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Thomas Heise's adventurous Moth; or how I came to be with you again is a densely lyrical poetic narrative. The story follows the narrator's real and imagined journeys through time and space in search of his unknown mother, in flight from his unknown father, and in pursuit of his lost love. Traveling through his past, and across several cities in Europe in the present, he ruminates on the hypnotic rhythm of train travel, insomnia, desire, the nature of memory, and modern art. Moth recalls W.G. Sebald, Beckett, Thomas Bernhard, and especially Antonioni's films, where viewers experience a mysterious sense of washed-out beauty and trouble. Heise's language is precise and his lush, unfolding sentences offer a great, gorgeous pleasure. Moth is a haunting, one-of-a-kind novel that will stay with the reader for a long, long time.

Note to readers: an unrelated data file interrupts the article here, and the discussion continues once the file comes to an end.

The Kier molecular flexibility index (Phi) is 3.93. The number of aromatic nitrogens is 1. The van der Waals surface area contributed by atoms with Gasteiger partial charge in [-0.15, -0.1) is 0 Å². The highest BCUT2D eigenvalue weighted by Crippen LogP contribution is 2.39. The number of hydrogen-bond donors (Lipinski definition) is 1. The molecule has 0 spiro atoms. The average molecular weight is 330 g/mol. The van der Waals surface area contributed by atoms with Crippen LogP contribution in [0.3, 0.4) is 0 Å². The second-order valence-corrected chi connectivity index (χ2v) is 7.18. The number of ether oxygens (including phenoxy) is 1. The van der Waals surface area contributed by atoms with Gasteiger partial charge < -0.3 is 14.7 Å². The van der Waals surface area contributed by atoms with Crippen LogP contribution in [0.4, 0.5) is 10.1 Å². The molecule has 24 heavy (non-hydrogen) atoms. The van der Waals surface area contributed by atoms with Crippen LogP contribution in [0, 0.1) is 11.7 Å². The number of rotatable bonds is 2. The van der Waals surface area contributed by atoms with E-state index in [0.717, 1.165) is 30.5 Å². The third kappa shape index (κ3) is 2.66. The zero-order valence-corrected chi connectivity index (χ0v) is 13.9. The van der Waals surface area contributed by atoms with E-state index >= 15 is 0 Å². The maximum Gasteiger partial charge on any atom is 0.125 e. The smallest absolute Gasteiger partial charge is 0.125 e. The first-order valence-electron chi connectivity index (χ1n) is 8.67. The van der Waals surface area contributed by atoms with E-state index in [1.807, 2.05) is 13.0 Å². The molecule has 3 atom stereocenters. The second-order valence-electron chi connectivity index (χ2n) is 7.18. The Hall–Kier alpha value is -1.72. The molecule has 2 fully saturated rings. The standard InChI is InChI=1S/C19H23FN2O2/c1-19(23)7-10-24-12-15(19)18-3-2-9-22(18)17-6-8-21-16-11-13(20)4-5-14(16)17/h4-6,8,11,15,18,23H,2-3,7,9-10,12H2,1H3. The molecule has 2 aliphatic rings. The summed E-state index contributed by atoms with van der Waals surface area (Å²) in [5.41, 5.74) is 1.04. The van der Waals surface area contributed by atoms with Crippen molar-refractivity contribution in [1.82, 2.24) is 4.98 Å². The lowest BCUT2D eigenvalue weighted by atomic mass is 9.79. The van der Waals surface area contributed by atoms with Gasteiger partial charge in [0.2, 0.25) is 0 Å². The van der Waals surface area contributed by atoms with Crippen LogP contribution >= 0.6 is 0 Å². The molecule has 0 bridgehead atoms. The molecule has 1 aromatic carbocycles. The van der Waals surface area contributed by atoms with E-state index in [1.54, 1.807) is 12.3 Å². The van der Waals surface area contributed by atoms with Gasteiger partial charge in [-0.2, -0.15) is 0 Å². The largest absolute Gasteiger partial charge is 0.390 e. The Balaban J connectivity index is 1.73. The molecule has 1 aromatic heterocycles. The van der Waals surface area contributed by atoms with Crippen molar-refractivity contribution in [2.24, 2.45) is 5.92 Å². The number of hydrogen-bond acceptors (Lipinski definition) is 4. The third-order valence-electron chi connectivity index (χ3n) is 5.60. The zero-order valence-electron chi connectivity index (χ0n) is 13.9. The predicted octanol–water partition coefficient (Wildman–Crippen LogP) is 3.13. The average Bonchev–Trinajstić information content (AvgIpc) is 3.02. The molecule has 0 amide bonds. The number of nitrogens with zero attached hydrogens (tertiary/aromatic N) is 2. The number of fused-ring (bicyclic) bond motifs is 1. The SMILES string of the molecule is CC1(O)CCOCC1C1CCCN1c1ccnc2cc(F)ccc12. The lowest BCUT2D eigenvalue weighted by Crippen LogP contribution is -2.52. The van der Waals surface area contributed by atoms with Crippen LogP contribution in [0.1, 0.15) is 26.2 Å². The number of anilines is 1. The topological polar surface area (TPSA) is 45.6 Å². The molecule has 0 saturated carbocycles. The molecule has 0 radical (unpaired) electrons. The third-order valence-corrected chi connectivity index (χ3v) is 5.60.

About the Author
Thomas Heise is the author of Horror Vacui: Poems (Sarabande, 2006) and Urban Underworlds: A Geography of Twentieth-Century American Literature and Culture (Rutgers University Press, 2010). He is an Associate Professor of English at McGill University and divides his time between Montreal and New York City.
"It's impossible to convey in a few lines the enormous pleasures of this bookthe beauty of the design, the incandescent prose, its rigor and intelligence. A deeply melancholic and moving work of art." Carole Maso
"Thomas Heise's Moth; or how I came to be with you again is a machine of occluded and crystalline memory, performing permutations of the highest orderloss, losing, lust, lost. The book’s calculating engine searches and searches through its fine-toothed gears for the infinite solution to be derived when one divides one by zero. The silence between the words, between the pages is terrific." --Michael Martone